UCLA Football: Bruins Fight Hard But Lose Pac-12 Championship, 27-24

Unfortunately for Bruin Nation, it happened exactly the way I had predicted it would.    

November 30, 2012; Stanford, CA, USA; UCLA Bruins running back Johnathan Franklin (23) scores a touchdown against Stanford Cardinal cornerback Alex Carter (25) during the third quarter of the Pac-12 Championship game at Stanford Stadium. Mandatory Credit: Kirby Lee/Image of Sport-US PRESSWIRE

Having been pushed around the field in their previous encounter with Stanford’s Cardinal, UCLA had a great game plan on defense, and no team fought harder than the Bruins in this Pac-12 Championship Game.

However, despite the outstanding effort that Jim Mora’s team put out on a rainy night in Palo Alto, despite outgaining the Cardinal in total yardage, and despite standing toe-to-toe with the 8th ranked team in the country, it is Stanford, courtesy of Jordan Williamson’s 36-yard field goal, that will head for the Rose Bowl game as they prevailed over UCLA, 27-24, before a fairly wet crowd of 31,622 on their home field at Stanford Stadium.

Now with seven straight wins, this will be Stanford’s first trip to the “Grandaddy Of Them All” since the 1999 season.

The Bruins, just as I had thought, came out hard in the first quarter as Johnathan Franklin, who ended up with 194 yards on 19 carries, scampered 51 yards to open the scoring, the first of his two touchdowns, becoming UCLA’s all-time single season rushing leader as he passed Karim Abdul-Jabbar (no, not the basketball legend as the former UCLA All-American and Laker spells his name differently) to go along with his career rushing record.

After the Cardinal tied the score later in the first quarter, Brett Hundley’s 48-yard run and subsequent touchdown gave the Bruins a 14-7 advantage.

In the second quarter, UCLA was driving and poised to score again when Stanford defensive back Ed Reynolds provided the momentum changer, intercepting the UCLA quarterback and returing it 80 yards to the Bruin one-yard line, where Stepfan Taylor punched it in to tie the game at 14.

Hundley finished with 26 completions and 182 yards in the air, plus a rushing touchdown and that crucial pick.

The contest pretty much became a war in the second half, with UCLA taking a 24-17 lead into the final 15 minutes and the players jumping around befoere hand shouting “We want some more!! We want some more!!”, obviously pumped up.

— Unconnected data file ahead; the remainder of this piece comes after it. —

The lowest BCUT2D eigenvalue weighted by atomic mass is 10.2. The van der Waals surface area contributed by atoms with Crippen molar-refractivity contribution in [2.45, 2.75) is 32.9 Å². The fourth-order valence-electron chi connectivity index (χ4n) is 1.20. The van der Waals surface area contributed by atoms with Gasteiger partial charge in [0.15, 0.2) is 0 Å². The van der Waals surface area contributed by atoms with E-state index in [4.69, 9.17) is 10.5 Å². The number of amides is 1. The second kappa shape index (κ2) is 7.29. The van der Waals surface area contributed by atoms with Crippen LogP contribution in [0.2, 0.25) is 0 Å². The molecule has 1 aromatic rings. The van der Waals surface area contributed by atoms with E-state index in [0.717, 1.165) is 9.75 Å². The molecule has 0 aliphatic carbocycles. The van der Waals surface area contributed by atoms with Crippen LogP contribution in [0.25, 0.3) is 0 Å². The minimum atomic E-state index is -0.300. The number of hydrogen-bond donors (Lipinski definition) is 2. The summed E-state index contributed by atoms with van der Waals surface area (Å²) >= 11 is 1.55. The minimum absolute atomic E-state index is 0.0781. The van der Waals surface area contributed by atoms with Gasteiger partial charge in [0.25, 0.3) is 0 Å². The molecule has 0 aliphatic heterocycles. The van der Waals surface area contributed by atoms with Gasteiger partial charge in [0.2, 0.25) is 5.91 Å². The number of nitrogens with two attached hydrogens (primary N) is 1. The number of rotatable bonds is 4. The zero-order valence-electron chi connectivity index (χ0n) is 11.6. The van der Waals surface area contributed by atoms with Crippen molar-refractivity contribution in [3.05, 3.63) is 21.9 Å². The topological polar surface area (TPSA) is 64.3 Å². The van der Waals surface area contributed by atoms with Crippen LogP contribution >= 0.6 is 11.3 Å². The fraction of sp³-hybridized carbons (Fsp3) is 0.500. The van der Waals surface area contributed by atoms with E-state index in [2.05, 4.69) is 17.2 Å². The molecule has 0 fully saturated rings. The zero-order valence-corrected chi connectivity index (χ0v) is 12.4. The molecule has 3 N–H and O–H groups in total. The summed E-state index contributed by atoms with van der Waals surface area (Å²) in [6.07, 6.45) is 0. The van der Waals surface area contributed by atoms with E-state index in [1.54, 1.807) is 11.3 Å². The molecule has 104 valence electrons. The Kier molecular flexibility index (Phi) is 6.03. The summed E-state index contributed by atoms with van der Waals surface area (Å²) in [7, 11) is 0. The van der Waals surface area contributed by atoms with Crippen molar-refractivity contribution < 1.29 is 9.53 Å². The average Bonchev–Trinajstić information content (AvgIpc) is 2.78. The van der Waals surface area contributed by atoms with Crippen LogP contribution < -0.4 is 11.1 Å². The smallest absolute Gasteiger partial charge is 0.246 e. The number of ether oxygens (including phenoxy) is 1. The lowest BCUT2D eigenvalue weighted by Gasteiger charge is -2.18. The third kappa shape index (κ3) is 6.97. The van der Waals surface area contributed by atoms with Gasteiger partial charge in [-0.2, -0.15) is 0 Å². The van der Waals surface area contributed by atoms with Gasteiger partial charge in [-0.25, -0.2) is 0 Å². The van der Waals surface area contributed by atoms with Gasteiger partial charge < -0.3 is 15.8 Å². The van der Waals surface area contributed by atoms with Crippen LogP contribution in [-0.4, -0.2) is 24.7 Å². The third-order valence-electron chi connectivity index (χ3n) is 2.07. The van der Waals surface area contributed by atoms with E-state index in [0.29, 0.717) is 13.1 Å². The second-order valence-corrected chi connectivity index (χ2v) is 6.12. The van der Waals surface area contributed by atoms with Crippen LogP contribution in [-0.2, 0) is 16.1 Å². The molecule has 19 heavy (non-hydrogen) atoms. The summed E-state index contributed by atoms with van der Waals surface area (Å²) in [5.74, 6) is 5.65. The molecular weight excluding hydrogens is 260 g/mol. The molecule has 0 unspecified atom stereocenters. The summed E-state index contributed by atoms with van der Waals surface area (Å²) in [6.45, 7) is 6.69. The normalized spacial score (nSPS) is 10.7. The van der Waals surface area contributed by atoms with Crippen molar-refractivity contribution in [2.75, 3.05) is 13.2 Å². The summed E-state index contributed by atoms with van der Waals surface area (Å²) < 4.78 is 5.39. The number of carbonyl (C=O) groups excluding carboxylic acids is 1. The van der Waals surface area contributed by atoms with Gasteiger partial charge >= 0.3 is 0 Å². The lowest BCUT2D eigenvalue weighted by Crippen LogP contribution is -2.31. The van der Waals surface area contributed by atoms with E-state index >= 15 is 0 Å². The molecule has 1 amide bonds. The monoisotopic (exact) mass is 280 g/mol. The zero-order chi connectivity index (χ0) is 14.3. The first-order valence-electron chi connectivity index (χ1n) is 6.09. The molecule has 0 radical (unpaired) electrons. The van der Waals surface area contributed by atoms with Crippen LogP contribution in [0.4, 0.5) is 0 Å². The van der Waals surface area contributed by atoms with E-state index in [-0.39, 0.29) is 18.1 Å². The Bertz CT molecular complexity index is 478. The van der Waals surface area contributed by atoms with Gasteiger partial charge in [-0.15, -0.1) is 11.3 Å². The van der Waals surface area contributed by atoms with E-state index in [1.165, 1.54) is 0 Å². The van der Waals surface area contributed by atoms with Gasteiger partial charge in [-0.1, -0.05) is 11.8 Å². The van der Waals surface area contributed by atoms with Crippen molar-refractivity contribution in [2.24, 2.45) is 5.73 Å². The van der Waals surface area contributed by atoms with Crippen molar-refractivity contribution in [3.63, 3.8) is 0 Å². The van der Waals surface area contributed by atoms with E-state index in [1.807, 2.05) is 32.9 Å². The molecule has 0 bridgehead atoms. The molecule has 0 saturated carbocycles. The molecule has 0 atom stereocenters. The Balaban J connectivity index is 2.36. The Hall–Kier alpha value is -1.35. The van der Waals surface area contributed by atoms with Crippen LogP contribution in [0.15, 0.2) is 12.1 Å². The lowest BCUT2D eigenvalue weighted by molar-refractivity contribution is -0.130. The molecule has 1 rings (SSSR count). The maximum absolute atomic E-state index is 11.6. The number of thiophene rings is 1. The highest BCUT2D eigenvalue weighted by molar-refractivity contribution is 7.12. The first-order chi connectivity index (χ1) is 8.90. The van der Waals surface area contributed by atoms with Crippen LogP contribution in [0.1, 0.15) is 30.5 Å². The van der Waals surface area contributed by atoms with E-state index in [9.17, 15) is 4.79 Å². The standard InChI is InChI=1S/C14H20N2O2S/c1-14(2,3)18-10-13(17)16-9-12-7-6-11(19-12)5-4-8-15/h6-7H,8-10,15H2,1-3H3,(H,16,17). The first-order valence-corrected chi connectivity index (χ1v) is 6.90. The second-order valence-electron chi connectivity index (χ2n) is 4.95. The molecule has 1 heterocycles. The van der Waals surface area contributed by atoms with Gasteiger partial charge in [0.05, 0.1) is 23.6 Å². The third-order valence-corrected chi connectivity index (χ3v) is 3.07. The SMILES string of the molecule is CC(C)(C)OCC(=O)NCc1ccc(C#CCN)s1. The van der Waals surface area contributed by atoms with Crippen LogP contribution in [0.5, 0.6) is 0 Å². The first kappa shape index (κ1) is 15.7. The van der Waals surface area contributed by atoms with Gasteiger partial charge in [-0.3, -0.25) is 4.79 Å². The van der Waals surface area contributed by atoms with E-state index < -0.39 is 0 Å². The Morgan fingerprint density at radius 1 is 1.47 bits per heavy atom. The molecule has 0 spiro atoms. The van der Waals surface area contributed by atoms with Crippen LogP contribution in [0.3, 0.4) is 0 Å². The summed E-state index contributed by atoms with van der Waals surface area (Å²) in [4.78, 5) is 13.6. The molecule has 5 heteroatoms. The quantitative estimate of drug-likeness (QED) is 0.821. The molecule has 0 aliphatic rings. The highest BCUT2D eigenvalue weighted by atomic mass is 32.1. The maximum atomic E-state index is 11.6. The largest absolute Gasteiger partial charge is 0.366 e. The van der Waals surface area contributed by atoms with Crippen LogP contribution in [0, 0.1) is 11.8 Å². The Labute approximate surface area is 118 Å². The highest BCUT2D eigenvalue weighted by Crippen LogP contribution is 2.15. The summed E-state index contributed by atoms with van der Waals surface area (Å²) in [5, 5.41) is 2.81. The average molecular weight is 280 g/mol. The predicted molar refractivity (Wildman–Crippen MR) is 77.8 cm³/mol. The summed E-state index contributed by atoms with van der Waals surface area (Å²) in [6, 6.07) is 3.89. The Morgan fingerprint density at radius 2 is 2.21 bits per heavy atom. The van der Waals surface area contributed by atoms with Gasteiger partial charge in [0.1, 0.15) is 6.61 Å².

However, Stanford’s quarterback, Kevin Hogan, who was voted the game’s MVP, became the hero by throwing a touchdown pass to Drew Terrell in the corner of the end zone, tying the affair once again at 24.

Hogan finished with 155 yards on 16-of-22 passes to go along with that scoring throw.

After Williamson’s field goal with 6:49 left in the game put Stanford ahead, the Bruins had the ball last, with no time outs, and converted one fourth down on yet another clutch catch before Ka’imi Fairbairn tried a 52-yard field goal to send the game into overtime.

The kick wasn’t even close, and the Cardinal took a knee after that. 

I won’t attempt to do any sugarcoating by saying that UCLA fought like wounded and cornered dogs and gave a wonderful effort, which they did.

But…

It’s always rough to take when you throw your best punch at an opponent and still come up short.

“We lost and I’m sad,” said defensive end Cassius Marsh afterwards. “That’s plain and simple. It breaks my heart.”

“We’ll eventually move on, but this one is going to sting a while,” added Mora.

As well it should; it’s only human nature to feel such a way after giving such a strong effort and have nothing to show for it.

In fairness, however, props need to be given to Stanford as they definitely deserve to be the Pac-12 champion. Showing much resilience and mental tougness in the face of the Bruins taking their best shot at them and triumphing in spite of that, the better team – for now –  won on Friday night.

Among the signal callers, Hogan played every bit as well as Hundley, and even a little better as it was Hogan who made the necessary plays at the end and it was Hogan’s team that prevailed.

Not bad for a redshirt freshman that started this year on the bench and, coming into this contest, has only started five games for the Cardinal.

Now that the Bruins are dealing with their first losing streak of 2012, all due to that Ivy League-type school in the San Francisco Bay Area, it’s up to UCLA to finish Mora’s first season strong – his nine wins are tied with Terry Donahue’s nine in 1976 for the most victories by a Bruin first year coach – and get their 10th win in their upcoming bowl game.

Which although some pundits say it could be the Holiday Bowl in San Diego, I predict that the Bruins will be the Alamo Bowl in San Antonio, TX on December 29th.

 

Topics: UCLA

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